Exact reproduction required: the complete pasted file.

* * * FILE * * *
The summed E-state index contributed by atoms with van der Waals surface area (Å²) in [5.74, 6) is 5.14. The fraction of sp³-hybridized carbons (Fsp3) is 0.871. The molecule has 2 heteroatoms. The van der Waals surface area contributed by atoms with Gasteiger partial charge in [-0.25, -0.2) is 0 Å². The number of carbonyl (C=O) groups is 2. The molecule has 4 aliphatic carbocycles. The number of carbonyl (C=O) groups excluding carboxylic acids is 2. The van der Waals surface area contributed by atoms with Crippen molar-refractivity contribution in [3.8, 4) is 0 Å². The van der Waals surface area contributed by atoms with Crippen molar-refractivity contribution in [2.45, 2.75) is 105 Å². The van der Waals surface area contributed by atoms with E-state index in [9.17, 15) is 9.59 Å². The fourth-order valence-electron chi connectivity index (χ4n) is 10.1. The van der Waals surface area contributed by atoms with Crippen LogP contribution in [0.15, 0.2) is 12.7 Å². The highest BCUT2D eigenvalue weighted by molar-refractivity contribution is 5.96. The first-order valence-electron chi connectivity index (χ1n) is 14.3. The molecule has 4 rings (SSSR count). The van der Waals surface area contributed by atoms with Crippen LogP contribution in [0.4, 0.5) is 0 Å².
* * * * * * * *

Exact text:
The summed E-state index contributed by atoms with van der Waals surface area (Å²) in [5.74, 6) is 5.14. The fraction of sp³-hybridized carbons (Fsp3) is 0.871. The molecule has 2 heteroatoms. The van der Waals surface area contributed by atoms with Gasteiger partial charge in [-0.25, -0.2) is 0 Å². The number of carbonyl (C=O) groups is 2. The molecule has 4 aliphatic carbocycles. The number of carbonyl (C=O) groups excluding carboxylic acids is 2. The van der Waals surface area contributed by atoms with Crippen molar-refractivity contribution in [3.8, 4) is 0 Å². The van der Waals surface area contributed by atoms with Crippen molar-refractivity contribution in [2.45, 2.75) is 105 Å². The van der Waals surface area contributed by atoms with E-state index in [9.17, 15) is 9.59 Å². The fourth-order valence-electron chi connectivity index (χ4n) is 10.1. The van der Waals surface area contributed by atoms with Crippen LogP contribution in [0.15, 0.2) is 12.7 Å². The highest BCUT2D eigenvalue weighted by molar-refractivity contribution is 5.96. The first-order valence-electron chi connectivity index (χ1n) is 14.3. The molecule has 4 rings (SSSR count). The van der Waals surface area contributed by atoms with Crippen LogP contribution in [0.4, 0.5) is 0 Å².